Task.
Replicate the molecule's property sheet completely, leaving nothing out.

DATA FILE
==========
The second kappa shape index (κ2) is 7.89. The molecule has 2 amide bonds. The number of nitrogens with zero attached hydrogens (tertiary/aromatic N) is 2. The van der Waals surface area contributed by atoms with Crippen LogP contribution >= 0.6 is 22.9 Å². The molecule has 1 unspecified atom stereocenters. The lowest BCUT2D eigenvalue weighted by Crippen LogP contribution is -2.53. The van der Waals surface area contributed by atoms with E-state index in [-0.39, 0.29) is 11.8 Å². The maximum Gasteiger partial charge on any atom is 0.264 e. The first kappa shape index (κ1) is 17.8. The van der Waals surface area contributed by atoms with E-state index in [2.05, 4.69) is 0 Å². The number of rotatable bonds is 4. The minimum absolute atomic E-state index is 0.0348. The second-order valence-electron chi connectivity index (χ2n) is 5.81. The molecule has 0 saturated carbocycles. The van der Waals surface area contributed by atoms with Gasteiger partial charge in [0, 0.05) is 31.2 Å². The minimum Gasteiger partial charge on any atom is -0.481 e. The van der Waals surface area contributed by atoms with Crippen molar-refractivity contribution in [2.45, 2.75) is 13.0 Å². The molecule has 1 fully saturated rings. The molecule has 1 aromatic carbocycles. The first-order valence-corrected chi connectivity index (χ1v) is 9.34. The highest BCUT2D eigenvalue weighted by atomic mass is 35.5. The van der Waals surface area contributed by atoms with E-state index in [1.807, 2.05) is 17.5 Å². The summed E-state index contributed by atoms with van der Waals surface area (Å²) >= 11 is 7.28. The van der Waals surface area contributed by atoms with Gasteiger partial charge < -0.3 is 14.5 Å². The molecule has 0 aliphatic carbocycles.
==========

The second kappa shape index (κ2) is 7.89. The molecule has 2 amide bonds. The number of nitrogens with zero attached hydrogens (tertiary/aromatic N) is 2. The van der Waals surface area contributed by atoms with Crippen LogP contribution >= 0.6 is 22.9 Å². The molecule has 1 unspecified atom stereocenters. The lowest BCUT2D eigenvalue weighted by Crippen LogP contribution is -2.53. The van der Waals surface area contributed by atoms with E-state index in [-0.39, 0.29) is 11.8 Å². The maximum Gasteiger partial charge on any atom is 0.264 e. The first kappa shape index (κ1) is 17.8. The van der Waals surface area contributed by atoms with E-state index in [2.05, 4.69) is 0 Å². The number of rotatable bonds is 4. The minimum absolute atomic E-state index is 0.0348. The second-order valence-electron chi connectivity index (χ2n) is 5.81. The molecule has 0 saturated carbocycles. The van der Waals surface area contributed by atoms with Gasteiger partial charge in [0, 0.05) is 31.2 Å². The minimum Gasteiger partial charge on any atom is -0.481 e. The van der Waals surface area contributed by atoms with Crippen molar-refractivity contribution in [2.45, 2.75) is 13.0 Å². The molecule has 1 fully saturated rings. The molecule has 1 aromatic carbocycles. The first-order valence-corrected chi connectivity index (χ1v) is 9.34. The highest BCUT2D eigenvalue weighted by atomic mass is 35.5. The van der Waals surface area contributed by atoms with E-state index in [1.807, 2.05) is 17.5 Å². The summed E-state index contributed by atoms with van der Waals surface area (Å²) >= 11 is 7.28. The van der Waals surface area contributed by atoms with Gasteiger partial charge < -0.3 is 14.5 Å². The molecule has 0 aliphatic carbocycles.